Assad’s envoy in Astana talks: Turkey must pull its troops out of Syria

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Syria's UN ambassador and head of the government delegation Bashar al-Jaafari gestures as he speaks during a press conference following the second session of Syria peace talks at the Rixos President Hotel in Astana, on February 16, 2017. Representatives from the Syrian government and rebel groups held fresh talks on February 16, 2017 with key powerbrokers Russia, Turkey and Iran aimed at shoring up a fragile ceasefire. The meeting is the second time key players Moscow, Ankara and Tehran have brought the warring sides together, and comes ahead of a new round of UN-led talks on Syria in Geneva on February 23. / AFP PHOTO / STANISLAV FILIPPOV

A representative of Syria’s Bashar al-Assad government at the Astana peace talks said Turkey and Syrian rebels were attempting to disrupt the negotiations by refusing to sign a communique.

Speaking during the peace talks in the Kazakh capital on Thursday, Bashar Ja’afari, the head of Syria’s government delegation, said Ankara must pull its troops out of Syria and close its border to jihadist fighters if it is to be a real guarantor of a Turkish-Russian cease-fire agreed at the end of last year.

According to Reuters, Ja’afari accused Turkey of refusing to agree to a communique and said, “No final communique was issued because of Turkish opposition to a draft statement.”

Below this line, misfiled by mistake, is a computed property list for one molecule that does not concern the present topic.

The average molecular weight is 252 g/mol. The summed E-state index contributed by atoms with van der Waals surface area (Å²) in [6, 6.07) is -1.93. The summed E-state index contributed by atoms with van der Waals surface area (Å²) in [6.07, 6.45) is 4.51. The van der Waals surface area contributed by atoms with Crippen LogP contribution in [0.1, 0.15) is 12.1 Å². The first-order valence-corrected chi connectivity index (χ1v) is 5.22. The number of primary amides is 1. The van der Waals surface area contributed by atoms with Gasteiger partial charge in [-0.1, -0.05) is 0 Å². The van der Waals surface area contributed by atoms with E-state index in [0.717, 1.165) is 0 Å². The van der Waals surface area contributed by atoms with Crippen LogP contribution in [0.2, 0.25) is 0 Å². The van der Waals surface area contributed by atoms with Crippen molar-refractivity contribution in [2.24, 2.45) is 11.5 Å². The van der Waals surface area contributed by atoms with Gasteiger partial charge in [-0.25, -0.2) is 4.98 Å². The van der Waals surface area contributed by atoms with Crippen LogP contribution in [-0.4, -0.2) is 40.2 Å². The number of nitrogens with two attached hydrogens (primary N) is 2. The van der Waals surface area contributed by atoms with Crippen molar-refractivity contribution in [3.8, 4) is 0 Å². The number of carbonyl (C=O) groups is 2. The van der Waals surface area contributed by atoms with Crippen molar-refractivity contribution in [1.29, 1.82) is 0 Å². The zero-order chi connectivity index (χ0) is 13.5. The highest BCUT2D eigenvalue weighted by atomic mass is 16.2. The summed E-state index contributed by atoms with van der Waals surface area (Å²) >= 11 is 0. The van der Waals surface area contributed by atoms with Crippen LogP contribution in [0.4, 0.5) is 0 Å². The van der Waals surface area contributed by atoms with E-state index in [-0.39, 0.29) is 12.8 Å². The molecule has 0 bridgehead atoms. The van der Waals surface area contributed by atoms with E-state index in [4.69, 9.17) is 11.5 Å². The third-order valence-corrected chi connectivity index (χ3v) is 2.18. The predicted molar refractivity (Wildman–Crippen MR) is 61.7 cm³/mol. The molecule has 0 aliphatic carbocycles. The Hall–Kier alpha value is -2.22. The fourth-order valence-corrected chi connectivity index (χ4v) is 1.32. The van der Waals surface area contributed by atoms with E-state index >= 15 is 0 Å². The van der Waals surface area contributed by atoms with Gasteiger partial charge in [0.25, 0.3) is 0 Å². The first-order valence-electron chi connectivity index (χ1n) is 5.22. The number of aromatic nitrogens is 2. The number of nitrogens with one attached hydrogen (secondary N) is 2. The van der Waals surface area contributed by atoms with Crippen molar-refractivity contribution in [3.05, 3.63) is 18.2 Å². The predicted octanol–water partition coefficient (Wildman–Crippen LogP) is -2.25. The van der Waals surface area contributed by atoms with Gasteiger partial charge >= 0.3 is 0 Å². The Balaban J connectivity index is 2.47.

He also criticized the Turkish and rebel delegations for arriving in Astana on the last day of the talks.

“The delegation came with a low representation that does not rise to what Turkey claims as a guarantor … and so the Turkish role prompts many question marks over it,” he said.

The Astana talks began on Jan. 23 after Russian President Vladimir Putin and his Turkish counterpart, Recep Tayyip Erdoğan, discussed with Kazakh President Nursultan Nazarbayev in December the possibility of holding a meeting in Astana between the warring parties in the Syrian conflict, Putin said the leaders of Turkey, Iran, Syria and Russia were prepared to start peace talks.

The cease-fire has been repeatedly violated, with each side blaming the other, while fighting with jihadist groups such as the Islamic State in Iraq and the Levant (ISIL) and other armed groups, which are not included in the truce, has raged on.

Kurdish rebel groups the Kurdish Democratic Union Party (PYD) and its armed wing the People’s Protection Units (YPG), which control most areas of northern Syria, are being excluded from the talks in line with the wishes of Turkey.

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